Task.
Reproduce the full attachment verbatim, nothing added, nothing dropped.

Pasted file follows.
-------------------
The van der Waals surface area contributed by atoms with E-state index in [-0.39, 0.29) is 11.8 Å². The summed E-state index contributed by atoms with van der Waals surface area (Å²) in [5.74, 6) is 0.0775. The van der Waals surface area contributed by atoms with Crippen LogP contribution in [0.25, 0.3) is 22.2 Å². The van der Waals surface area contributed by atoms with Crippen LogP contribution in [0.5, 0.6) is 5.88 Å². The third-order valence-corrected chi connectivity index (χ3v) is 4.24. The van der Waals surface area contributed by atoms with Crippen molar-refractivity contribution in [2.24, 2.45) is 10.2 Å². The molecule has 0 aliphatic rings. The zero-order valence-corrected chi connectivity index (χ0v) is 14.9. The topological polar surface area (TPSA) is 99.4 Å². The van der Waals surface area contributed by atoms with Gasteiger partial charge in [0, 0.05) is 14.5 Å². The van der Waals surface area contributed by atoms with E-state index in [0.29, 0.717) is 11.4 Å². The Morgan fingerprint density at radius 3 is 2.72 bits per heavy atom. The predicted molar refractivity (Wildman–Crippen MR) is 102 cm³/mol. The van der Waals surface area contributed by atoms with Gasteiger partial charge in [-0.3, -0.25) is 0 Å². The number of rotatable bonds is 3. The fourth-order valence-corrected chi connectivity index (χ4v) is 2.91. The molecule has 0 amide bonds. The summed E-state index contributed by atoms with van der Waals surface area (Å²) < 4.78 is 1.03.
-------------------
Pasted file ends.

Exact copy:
The van der Waals surface area contributed by atoms with E-state index in [-0.39, 0.29) is 11.8 Å². The summed E-state index contributed by atoms with van der Waals surface area (Å²) in [5.74, 6) is 0.0775. The van der Waals surface area contributed by atoms with Crippen LogP contribution in [0.25, 0.3) is 22.2 Å². The van der Waals surface area contributed by atoms with Crippen LogP contribution in [0.5, 0.6) is 5.88 Å². The third-order valence-corrected chi connectivity index (χ3v) is 4.24. The van der Waals surface area contributed by atoms with Crippen molar-refractivity contribution in [2.24, 2.45) is 10.2 Å². The molecule has 0 aliphatic rings. The zero-order valence-corrected chi connectivity index (χ0v) is 14.9. The topological polar surface area (TPSA) is 99.4 Å². The van der Waals surface area contributed by atoms with Gasteiger partial charge in [0, 0.05) is 14.5 Å². The van der Waals surface area contributed by atoms with E-state index in [0.29, 0.717) is 11.4 Å². The Morgan fingerprint density at radius 3 is 2.72 bits per heavy atom. The predicted molar refractivity (Wildman–Crippen MR) is 102 cm³/mol. The van der Waals surface area contributed by atoms with Gasteiger partial charge in [-0.3, -0.25) is 0 Å². The number of rotatable bonds is 3. The fourth-order valence-corrected chi connectivity index (χ4v) is 2.91. The molecule has 0 amide bonds. The summed E-state index contributed by atoms with van der Waals surface area (Å²) < 4.78 is 1.03.